Secondly, b). Some clients get confused because I might reccommend they break the rules of grammar in their screenplays. When I say, “break the rules”, I mean “use sentence fragments”, like this:
Lucy freezes. Her eyes roll back. She slumps forward across the desk, unconscious.
Using sentence fragments will mean your Final Draft software or MS Word etc will get covered in little green lines, but don’t be fooled – this is not a bad thing. It gives the prose a sense of immediacy and means you do not end up using multiple sentences when just a few words will do. So many new writers believe every last detail of a scene must be included when just the points that give the “sense” of the scene need to be. I’ve had clients write about the length of a skirt on a woman, the colour of gloves when washing up, every item on a desk, dressing table, fireplace, floor… even the formation of spots on a dog. Unless it fits directly into the story and pays off somewhere, it needs cutting.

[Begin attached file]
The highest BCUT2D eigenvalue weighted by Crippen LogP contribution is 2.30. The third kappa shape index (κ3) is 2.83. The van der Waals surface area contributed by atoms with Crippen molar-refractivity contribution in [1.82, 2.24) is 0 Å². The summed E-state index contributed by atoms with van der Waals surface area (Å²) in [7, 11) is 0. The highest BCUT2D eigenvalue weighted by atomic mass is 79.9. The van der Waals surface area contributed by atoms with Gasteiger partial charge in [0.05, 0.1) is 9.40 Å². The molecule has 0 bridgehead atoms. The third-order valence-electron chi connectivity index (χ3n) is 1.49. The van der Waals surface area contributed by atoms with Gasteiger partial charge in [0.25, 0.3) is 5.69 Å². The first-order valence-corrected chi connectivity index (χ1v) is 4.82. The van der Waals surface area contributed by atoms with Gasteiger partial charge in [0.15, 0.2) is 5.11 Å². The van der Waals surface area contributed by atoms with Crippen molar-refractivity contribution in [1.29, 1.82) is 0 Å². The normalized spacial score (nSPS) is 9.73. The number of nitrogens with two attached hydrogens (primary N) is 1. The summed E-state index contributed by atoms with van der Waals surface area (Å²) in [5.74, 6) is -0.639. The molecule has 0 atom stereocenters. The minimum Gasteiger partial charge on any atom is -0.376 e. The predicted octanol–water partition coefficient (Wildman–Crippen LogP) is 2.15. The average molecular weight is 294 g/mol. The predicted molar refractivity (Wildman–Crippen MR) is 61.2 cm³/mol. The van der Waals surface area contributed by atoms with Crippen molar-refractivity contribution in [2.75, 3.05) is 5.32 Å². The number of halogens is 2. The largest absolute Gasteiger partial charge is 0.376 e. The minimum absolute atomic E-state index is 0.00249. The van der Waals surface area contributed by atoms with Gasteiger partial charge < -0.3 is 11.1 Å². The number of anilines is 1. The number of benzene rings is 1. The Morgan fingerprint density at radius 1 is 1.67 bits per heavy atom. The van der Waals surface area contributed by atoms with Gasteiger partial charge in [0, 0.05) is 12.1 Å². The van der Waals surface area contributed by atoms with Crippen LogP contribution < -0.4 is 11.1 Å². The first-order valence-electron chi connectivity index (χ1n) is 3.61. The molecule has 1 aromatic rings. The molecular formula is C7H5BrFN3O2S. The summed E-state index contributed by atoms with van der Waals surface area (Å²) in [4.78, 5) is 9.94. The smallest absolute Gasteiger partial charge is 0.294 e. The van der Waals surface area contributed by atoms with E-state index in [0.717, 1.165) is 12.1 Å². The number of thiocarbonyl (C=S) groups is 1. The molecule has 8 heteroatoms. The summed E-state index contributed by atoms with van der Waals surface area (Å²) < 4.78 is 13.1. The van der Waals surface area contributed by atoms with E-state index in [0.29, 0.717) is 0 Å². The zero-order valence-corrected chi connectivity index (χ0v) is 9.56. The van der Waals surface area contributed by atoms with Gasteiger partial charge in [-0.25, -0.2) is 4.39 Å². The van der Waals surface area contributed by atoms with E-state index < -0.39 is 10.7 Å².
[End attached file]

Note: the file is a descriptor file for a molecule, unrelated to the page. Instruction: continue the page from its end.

In contrast then, the single most thing I correct is apostrophe use, principally “your” and “you’re”, “its” and “it’s”, etc. A recent furore on Shooting People (UPDATE: how unusual…)over Christmas revealed extreme reactions from script readers, copy editors, journalists etc on exactly HOW the apostrophe came about: some believe that it is derived from the Anglo Saxon, others from the androcentric (male-orientated) nature of the English Language, especially when it comes to the possessive form. Whatever the case (and I’ve found arguments for both in my own grammar books, both native speaking and TEFL) I find it helps to remember this simple idea:
A for Apostrophe. A for Abbreviate.